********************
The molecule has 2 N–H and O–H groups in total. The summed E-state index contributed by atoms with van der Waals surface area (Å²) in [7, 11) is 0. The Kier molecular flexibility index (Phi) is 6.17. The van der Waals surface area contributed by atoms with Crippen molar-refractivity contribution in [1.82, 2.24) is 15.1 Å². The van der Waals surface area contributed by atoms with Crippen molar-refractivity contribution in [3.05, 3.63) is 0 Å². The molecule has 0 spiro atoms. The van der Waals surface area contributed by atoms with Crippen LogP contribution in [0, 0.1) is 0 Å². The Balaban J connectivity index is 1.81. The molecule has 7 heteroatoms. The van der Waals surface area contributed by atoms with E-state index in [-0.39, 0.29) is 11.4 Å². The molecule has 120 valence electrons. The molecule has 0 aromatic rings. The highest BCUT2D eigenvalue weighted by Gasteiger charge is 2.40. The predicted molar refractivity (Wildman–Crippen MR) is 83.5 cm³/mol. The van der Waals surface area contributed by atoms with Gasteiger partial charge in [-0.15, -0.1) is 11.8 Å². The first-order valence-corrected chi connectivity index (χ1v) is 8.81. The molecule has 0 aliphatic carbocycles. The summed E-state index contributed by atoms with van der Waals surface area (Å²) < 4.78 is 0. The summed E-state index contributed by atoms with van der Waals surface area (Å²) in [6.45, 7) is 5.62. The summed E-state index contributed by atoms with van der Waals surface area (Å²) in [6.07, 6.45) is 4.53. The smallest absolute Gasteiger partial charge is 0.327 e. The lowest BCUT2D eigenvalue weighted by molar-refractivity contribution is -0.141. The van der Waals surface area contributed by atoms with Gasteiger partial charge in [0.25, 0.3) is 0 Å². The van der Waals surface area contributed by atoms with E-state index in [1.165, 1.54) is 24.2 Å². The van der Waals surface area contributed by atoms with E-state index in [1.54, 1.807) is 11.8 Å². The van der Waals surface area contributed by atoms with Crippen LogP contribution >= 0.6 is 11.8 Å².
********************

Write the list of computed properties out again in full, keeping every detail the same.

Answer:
The molecule has 2 N–H and O–H groups in total. The summed E-state index contributed by atoms with van der Waals surface area (Å²) in [7, 11) is 0. The Kier molecular flexibility index (Phi) is 6.17. The van der Waals surface area contributed by atoms with Crippen molar-refractivity contribution in [1.82, 2.24) is 15.1 Å². The van der Waals surface area contributed by atoms with Crippen molar-refractivity contribution in [3.05, 3.63) is 0 Å². The molecule has 0 spiro atoms. The van der Waals surface area contributed by atoms with Crippen LogP contribution in [0, 0.1) is 0 Å². The Balaban J connectivity index is 1.81. The molecule has 7 heteroatoms. The van der Waals surface area contributed by atoms with E-state index in [-0.39, 0.29) is 11.4 Å². The molecule has 120 valence electrons. The molecule has 0 aromatic rings. The highest BCUT2D eigenvalue weighted by Gasteiger charge is 2.40. The predicted molar refractivity (Wildman–Crippen MR) is 83.5 cm³/mol. The van der Waals surface area contributed by atoms with Gasteiger partial charge in [-0.15, -0.1) is 11.8 Å². The first-order valence-corrected chi connectivity index (χ1v) is 8.81. The molecule has 0 aliphatic carbocycles. The summed E-state index contributed by atoms with van der Waals surface area (Å²) < 4.78 is 0. The summed E-state index contributed by atoms with van der Waals surface area (Å²) in [6.45, 7) is 5.62. The summed E-state index contributed by atoms with van der Waals surface area (Å²) in [6.07, 6.45) is 4.53. The smallest absolute Gasteiger partial charge is 0.327 e. The lowest BCUT2D eigenvalue weighted by molar-refractivity contribution is -0.141. The van der Waals surface area contributed by atoms with Gasteiger partial charge in [0.25, 0.3) is 0 Å². The van der Waals surface area contributed by atoms with E-state index in [1.165, 1.54) is 24.2 Å². The van der Waals surface area contributed by atoms with E-state index in [1.54, 1.807) is 11.8 Å². The van der Waals surface area contributed by atoms with Crippen LogP contribution >= 0.6 is 11.8 Å².